2011 U.S. Open Golf: Tiger Woods Is the Mike Tyson of Golf

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2011 U.S. Open Golf: Tiger Woods Is the Mike Tyson of Golf
Streeter Lecka/Getty Images

The Cult of Tiger Woods, a rapturous sect of fundamentalist golf fans, still believes that its messiah will get his game and life together. He will return to the top of the scoreboard, thus affirming their faith and, most importantly, restoring the crossover appeal of their sagging sport.

It won’t happen and it’s not because of his sore legs, the reason he has given for withdrawing from the current U.S. Open. "The messiah redeemed" is a powerful narrative even in digital times, but it’s just another "Paradise Lost" dream, as it was for his secret sharer in sport, Mike Tyson.

You really thought they were different?

Tyson was a preteen mugger in Brooklyn when Tiger, at 2, was playing for Bob Hope on TV. Tyson, 14, was in the Tryon School for Boys when Tiger, 5, was giving tips in Golf Digest.  But they both were under the influence of driven, manipulative fathers who drove them relentlessly to realize their own visions of whipping a hostile world.

Cus D’Amato, a famous fight manager down on his luck, legally adopted Mike and filled him with his sometimes paranoid philosophies. He taught him to use his fears as a raging fuel to become a well-schooled and brutal slugger. Mike was in his early teens when Cus told me, "He may go down as one of the greatest fighters of all time … if there are no distractions." 

Alas, there would be distractions for both boys.

Meanwhile, Earl Woods, a fine amateur golfer and a former Green Beret, was filling his boy with grandiosity.

He said: “There is no limit because he has the guidance. I don’t know yet exactly what form this will take. But he is the Chosen One.”

Both boys grew up in public to become the most compelling athletes of a time when sports crossed over into mainstream entertainment, lost its traditional role as moral training and exploded into celebrity-driven, money-whipped, drug-soaked extravaganzas.

Before they cracked up, Iron Mike and Tiger dominated their sports. It was thought they would prevail as long as they wanted to. Which may be the point. They didn’t want to anymore.

Cus died in 1985, just before Mike, at 20, became the youngest heavyweight champion in history. He soon began to spin out of control: sex, drugs, car wrecks, assaults, divorces. Every misdeed was scrutinized, and he was mostly covered by the media without sympathy or respect.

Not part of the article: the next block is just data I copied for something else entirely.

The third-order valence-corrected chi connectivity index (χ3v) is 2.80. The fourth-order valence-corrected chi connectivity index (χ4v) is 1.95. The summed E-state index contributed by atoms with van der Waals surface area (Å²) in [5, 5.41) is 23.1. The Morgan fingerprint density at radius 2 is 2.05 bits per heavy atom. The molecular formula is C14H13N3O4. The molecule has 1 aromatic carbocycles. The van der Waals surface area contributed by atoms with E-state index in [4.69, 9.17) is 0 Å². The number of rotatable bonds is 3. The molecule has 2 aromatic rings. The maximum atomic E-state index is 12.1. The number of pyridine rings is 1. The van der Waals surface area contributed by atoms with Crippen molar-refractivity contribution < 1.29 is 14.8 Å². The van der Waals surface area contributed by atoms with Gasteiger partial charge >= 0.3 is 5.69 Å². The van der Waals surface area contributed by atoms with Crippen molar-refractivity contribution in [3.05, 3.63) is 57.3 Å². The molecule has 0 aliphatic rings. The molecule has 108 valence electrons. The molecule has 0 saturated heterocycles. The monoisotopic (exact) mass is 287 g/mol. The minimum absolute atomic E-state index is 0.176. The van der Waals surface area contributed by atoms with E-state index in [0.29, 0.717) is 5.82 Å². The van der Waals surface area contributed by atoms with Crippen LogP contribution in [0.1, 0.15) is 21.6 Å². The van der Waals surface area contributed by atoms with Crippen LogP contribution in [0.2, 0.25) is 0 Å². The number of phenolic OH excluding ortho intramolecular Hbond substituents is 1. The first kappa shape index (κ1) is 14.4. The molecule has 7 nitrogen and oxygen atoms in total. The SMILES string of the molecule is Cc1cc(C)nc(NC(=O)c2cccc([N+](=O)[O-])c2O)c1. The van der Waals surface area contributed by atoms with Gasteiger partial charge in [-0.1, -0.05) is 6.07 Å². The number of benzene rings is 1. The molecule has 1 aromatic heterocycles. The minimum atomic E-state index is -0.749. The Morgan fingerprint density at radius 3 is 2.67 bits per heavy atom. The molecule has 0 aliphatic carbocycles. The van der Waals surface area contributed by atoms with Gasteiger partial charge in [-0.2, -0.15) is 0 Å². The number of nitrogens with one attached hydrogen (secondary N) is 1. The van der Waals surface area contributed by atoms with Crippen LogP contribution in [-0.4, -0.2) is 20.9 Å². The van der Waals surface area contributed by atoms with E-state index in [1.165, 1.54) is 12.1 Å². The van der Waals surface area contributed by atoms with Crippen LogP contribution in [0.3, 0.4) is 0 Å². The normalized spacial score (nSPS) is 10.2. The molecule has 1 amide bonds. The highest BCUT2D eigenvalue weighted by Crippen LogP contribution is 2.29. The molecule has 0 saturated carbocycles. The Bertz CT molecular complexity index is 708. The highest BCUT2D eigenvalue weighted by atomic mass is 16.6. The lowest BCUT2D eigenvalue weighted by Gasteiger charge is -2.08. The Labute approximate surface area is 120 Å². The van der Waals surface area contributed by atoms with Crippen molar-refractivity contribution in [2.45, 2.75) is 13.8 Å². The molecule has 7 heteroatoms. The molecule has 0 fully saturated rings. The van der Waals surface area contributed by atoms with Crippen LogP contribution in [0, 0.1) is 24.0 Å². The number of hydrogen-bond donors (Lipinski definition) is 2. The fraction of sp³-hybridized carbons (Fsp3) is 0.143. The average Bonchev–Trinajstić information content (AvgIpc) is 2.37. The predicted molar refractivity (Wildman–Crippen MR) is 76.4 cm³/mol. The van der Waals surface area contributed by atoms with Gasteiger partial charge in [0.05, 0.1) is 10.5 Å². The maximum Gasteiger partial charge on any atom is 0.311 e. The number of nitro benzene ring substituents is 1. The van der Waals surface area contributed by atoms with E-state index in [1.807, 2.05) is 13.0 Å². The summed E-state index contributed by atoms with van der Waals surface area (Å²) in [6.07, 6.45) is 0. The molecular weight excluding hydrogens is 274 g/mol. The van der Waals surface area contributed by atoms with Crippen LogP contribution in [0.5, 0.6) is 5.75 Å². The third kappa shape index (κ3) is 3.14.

He lost to a nonentity. He went to jail for rape. Even now, as a mild-mannered family man most recently seen on a cable reality show, Taking On Tyson, in which he trained racing pigeons, he seems on the perilous edge of climbing back aboard the train wreck of his life. 

Earl Woods died in 2006. Tiger was 30, a smiling smoothie from Stanford well on his way to becoming the richest sportsman in the world, with an estimated annual income that would reach $100 million.

His strokes were scrutinized, but not his life, certainly not his frequent crankiness on course or the mysterious bulking up of his once lanky body.

Golf writers didn’t dare ruffle the feathers of their golden goose. Tiger was arguably the greatest golfer of all time. He would soon be closing in on Jack Nicklaus’ record of 18 major tournament victories.

But he stalled at 14 after his Thanksgiving 2009, crash. His secret life of extramarital sex was so adolescent and sleazy that one could only wonder what The Chosen One had chosen for himself. He must have wondered, too.

One thing was clear: Once their fathers were gone, both Tyson and Tiger lost their holds on moral gravity.

What is not so clear is why. Were the manipulative powers of Cus and Earl the only forces keeping their sons in line, were their deaths the freedom that both boys craved, had they hated their forced lives and found a way to self-destruct?

Tyson, at 45, is probably too old to make a boxing comeback. But as a memory of merciless might now diminished and contained (even with scary facial tattoos), he is an amusing curio on TV and in movies. Mike is still interesting, as smart and insightful as I remember him as a teenager.

Tiger is less interesting as a person, but at 35 not too old for a comeback. He will be urged on by his cultists, which include those in the media, particularly TV, in the professional golf hierarchy, and in the apparel and equipment industries for whom he makes money.

But he might as well be 45, like Tyson, the way he has been beaten and abandoned by his life. Neither athlete ever had the chance to create his own character, to be his own man.

Earl and Cus created their sons to whip the world but not to find and hold their places in it. Like Dr. Frankenstein, they died before they could tame their monsters or give them souls.

 Robert Lipsyte, a longtime sports and city columnist of the New York Times, is author of the new memoir, An Accidental Sportswriter.

 

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